How to Sell Successfully in 2019

Two young businesspeople analyzing graphs on a computer

It’s no secret that the industrial landscape is evolving quickly, and the rate of change is only accelerating. So as we move into 2019, keep in mind these four key facts, identified by Technology Service Industry Association (TSIA):

  1. Revenue growth is not living up to expectations; whether growth is coming from new or existing accounts, performance is not where shareholders need it to be.
  2. In the last year, gross margin has gone down five points.
  3. Only one out of five companies is growing profitably.
  4. Business buyers are increasingly focused on discussing business outcomes rather than product features or functions.

The Solution

The main takeaway here? While revenue, margin, and profits are declining, our sales and marketing efforts are still selling speeds and feeds, not pieces per hour.

However, for OEMs, there is a logical solution. You can make two changes in parallel: Invest in building or upgrading your service business, and train every customer-facing employee to effectively talk about and sell the solutions you provide. Doing one without the other will lead to major disappointment, but doing both together will help you reverse the declining trends and win back disappointed customers — yours and your competitors’.

Let me explain.

People purchase your products because they need the outcomes that they get from using the products. If customers get better outcomes than promised, they are really happy. If the outcomes fail to live up to the promises made, they are disappointed. Everyone is so busy that they do not care how the outcomes are achieved — whether through speeds and feeds, special features, or sophisticated technology. Customers just want to get what they paid for.

Outcomes, Not Features

The simplest way to start is to sell outcomes. Don’t sell a milling machine that can plow a ¼-inch wide, ½-inch deep, 6-inch long groove in 316L stainless steel in 30 seconds with an end mill rotation rate of 10,000 rpm. Instead, get drawings of a few typical parts from your prospect, and set up a demonstration for the buyer to show the cycle time for producing each part, and convert that time into pieces per hour or per shift. Outcomes, not features.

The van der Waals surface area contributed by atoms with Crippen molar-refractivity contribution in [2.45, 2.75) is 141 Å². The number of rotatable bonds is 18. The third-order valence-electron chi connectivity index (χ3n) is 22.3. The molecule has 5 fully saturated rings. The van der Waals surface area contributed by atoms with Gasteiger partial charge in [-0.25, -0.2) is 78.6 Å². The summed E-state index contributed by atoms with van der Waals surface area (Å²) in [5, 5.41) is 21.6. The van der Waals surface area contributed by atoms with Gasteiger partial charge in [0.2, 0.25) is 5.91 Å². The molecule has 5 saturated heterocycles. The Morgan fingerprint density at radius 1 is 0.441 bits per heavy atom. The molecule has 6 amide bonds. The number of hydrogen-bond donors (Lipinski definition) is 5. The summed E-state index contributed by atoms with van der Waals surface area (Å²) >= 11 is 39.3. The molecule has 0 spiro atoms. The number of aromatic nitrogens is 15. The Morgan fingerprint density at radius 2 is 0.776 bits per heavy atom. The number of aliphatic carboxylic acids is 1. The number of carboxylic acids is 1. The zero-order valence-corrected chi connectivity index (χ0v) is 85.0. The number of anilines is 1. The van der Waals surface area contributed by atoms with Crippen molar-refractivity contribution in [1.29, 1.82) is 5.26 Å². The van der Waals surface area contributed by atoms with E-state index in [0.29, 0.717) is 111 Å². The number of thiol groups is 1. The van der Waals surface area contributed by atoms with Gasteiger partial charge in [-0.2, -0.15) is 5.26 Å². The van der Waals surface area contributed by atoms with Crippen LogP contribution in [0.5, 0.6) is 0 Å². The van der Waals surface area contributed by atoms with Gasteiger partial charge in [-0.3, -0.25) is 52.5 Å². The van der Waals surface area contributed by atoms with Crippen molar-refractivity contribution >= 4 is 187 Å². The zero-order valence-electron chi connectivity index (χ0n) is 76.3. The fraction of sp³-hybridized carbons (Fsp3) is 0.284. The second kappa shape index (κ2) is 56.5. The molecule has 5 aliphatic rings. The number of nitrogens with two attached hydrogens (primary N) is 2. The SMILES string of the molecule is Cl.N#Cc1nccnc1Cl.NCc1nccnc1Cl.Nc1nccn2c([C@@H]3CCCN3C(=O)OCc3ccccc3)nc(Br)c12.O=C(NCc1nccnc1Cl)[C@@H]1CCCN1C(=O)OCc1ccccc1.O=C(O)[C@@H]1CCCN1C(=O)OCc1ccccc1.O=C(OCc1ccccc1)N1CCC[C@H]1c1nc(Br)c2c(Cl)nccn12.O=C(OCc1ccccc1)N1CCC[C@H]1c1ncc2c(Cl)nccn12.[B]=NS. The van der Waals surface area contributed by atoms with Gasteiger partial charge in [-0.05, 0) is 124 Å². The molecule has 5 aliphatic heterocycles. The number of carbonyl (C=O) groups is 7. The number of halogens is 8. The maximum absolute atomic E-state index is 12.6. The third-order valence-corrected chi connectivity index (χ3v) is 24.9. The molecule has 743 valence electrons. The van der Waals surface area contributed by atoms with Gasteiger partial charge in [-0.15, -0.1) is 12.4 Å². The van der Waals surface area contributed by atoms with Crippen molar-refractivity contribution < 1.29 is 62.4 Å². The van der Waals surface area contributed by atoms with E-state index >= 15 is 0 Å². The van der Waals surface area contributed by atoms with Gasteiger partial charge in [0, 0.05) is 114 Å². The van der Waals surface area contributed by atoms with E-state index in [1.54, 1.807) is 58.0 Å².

Upgrading a service business should involve two short-term, or Phase 1, objectives:

  1. Be able to promise a minimal annual uptime while working scheduled downtime into your plan. The uptime commitment allows customers to calculate output per hour, shift, month, or year and plan their business accurately.
  2. Train your field service technicians to look at a customer’s site (manufacturing facility, data center — whatever is appropriate for your business), and be able to talk about ways that the customer can increase outcomes, reduce costs, or mitigate risks. Again, help the customer plan and improve outcomes.

Achieving both of these objectives will allow you to make a major dent in the four issues listed at the beginning of this post. From there, you can transition to Phase 2 — starting or accelerating your work on moving from preventative and reactionary service to predictive and proactive service. But that discussion is for another day.

 

Image credit: g-stockstudio / Shutterstock.com

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